He learned the word in elementary school, when a child was being bullied by a classmate. We used it as a teachable moment and I explained that to me, it was such a horrible word I could never even say it. And that I didn’t want him or his brother saying it, either.
I explained how it would make Black people feel, and how other people would feel just hearing it – and how we didn’t do that to people. And I thought that was going to be enough.
A few years later, we heard a song on the radio that used the word, and my son asked me about it. Why were they saying that word, he wanted to know? Weren’t the singers Black? He was confused.
I told him I guessed it was different when the singers said it about themselves, but I don’t think I believed that myself, and I’m not sure it made an impact on him.
But then came Middle School and kids who said the word. They used it to describe themselves and their friends. It wasn’t an insult, they said. And my son was there, hearing it and seeing it, and he didn’t believe me anymore when I said it was wrong.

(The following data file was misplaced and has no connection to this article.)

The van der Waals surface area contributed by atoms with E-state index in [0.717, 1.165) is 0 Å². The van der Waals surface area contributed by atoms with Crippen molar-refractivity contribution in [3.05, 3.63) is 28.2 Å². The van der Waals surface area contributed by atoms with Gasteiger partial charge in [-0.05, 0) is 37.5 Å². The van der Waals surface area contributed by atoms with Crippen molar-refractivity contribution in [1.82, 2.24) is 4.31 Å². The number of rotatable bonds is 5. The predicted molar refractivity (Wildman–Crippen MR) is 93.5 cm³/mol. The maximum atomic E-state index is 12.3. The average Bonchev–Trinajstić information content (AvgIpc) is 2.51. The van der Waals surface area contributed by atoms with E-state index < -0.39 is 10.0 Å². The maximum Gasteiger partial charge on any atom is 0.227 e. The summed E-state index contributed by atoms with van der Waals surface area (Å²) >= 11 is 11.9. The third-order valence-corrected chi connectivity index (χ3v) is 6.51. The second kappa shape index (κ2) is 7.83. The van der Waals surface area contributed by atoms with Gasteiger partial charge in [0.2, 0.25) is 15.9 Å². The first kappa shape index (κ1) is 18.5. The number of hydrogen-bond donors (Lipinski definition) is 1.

His friends told him that I was talking for an older generation and was out of touch with theirs. My son wanted to embrace the word in the way his friends do, to be a part of their world.
And I couldn’t imagine anything worse.
I have tried to explain to him that his friends are not the only ones who would be hurt by the word. That there are plenty of people in my generation who would never understand hearing it from a boy, a white boy at that.
I’ve also shared with him how kids his age don’t all agree that the word has changed its meaning. I’ve shared blog posts from friends whose kids have been hurt by the word – and he’s seen their hurt.
The problem is, when he can hear it on the radio, on Youtube, and on the playground, how can I break through that noise?
This is the second in my series of posts about Race, inspired by the upcoming documentary Race 2012: A Conversation About Race & Politics in America, which can be seen on PBS October 16, 2012 (Check Local Listings). To follow along with this conversation, please Like Race 2012 PBS on Facebook and Follow @PBSRace2012 on Twitter. You can read about all the other bloggers participating in the series on Monica’s Tangled Web.
Sarah Auerswald is the co-Founder of MomsLA, a Community of the Top Mom Bloggers in Los Angeles and Orange County.